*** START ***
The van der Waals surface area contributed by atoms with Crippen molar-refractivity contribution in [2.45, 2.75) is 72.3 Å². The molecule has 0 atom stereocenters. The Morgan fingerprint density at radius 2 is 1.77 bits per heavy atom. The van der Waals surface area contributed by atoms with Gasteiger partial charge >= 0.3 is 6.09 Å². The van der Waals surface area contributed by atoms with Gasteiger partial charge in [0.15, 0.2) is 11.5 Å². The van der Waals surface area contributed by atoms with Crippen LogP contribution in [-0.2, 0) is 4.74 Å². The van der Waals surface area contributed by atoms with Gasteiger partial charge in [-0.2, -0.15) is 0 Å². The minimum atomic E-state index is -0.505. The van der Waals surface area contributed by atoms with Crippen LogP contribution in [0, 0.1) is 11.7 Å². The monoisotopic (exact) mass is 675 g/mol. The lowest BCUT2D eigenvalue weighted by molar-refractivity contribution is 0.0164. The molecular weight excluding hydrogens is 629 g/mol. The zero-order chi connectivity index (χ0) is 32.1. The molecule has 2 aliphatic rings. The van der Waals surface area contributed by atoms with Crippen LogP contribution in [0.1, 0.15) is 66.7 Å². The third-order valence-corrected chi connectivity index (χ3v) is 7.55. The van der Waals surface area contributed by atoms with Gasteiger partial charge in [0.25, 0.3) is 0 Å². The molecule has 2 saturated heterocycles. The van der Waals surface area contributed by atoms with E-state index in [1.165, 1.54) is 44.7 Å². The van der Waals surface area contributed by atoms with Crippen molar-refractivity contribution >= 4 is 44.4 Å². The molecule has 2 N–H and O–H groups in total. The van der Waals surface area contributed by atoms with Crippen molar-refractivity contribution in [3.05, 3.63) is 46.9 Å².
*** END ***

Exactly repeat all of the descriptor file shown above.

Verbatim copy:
The van der Waals surface area contributed by atoms with Crippen molar-refractivity contribution in [2.45, 2.75) is 72.3 Å². The molecule has 0 atom stereocenters. The Morgan fingerprint density at radius 2 is 1.77 bits per heavy atom. The van der Waals surface area contributed by atoms with Gasteiger partial charge >= 0.3 is 6.09 Å². The van der Waals surface area contributed by atoms with Gasteiger partial charge in [0.15, 0.2) is 11.5 Å². The van der Waals surface area contributed by atoms with Crippen LogP contribution in [-0.2, 0) is 4.74 Å². The van der Waals surface area contributed by atoms with Gasteiger partial charge in [-0.2, -0.15) is 0 Å². The minimum atomic E-state index is -0.505. The van der Waals surface area contributed by atoms with Crippen LogP contribution in [0, 0.1) is 11.7 Å². The monoisotopic (exact) mass is 675 g/mol. The lowest BCUT2D eigenvalue weighted by molar-refractivity contribution is 0.0164. The molecular weight excluding hydrogens is 629 g/mol. The zero-order chi connectivity index (χ0) is 32.1. The molecule has 2 aliphatic rings. The van der Waals surface area contributed by atoms with Crippen LogP contribution in [0.1, 0.15) is 66.7 Å². The third-order valence-corrected chi connectivity index (χ3v) is 7.55. The van der Waals surface area contributed by atoms with Gasteiger partial charge in [0.25, 0.3) is 0 Å². The molecule has 2 saturated heterocycles. The van der Waals surface area contributed by atoms with E-state index in [1.165, 1.54) is 44.7 Å². The van der Waals surface area contributed by atoms with Crippen molar-refractivity contribution >= 4 is 44.4 Å². The molecule has 2 N–H and O–H groups in total. The van der Waals surface area contributed by atoms with Crippen molar-refractivity contribution in [3.05, 3.63) is 46.9 Å².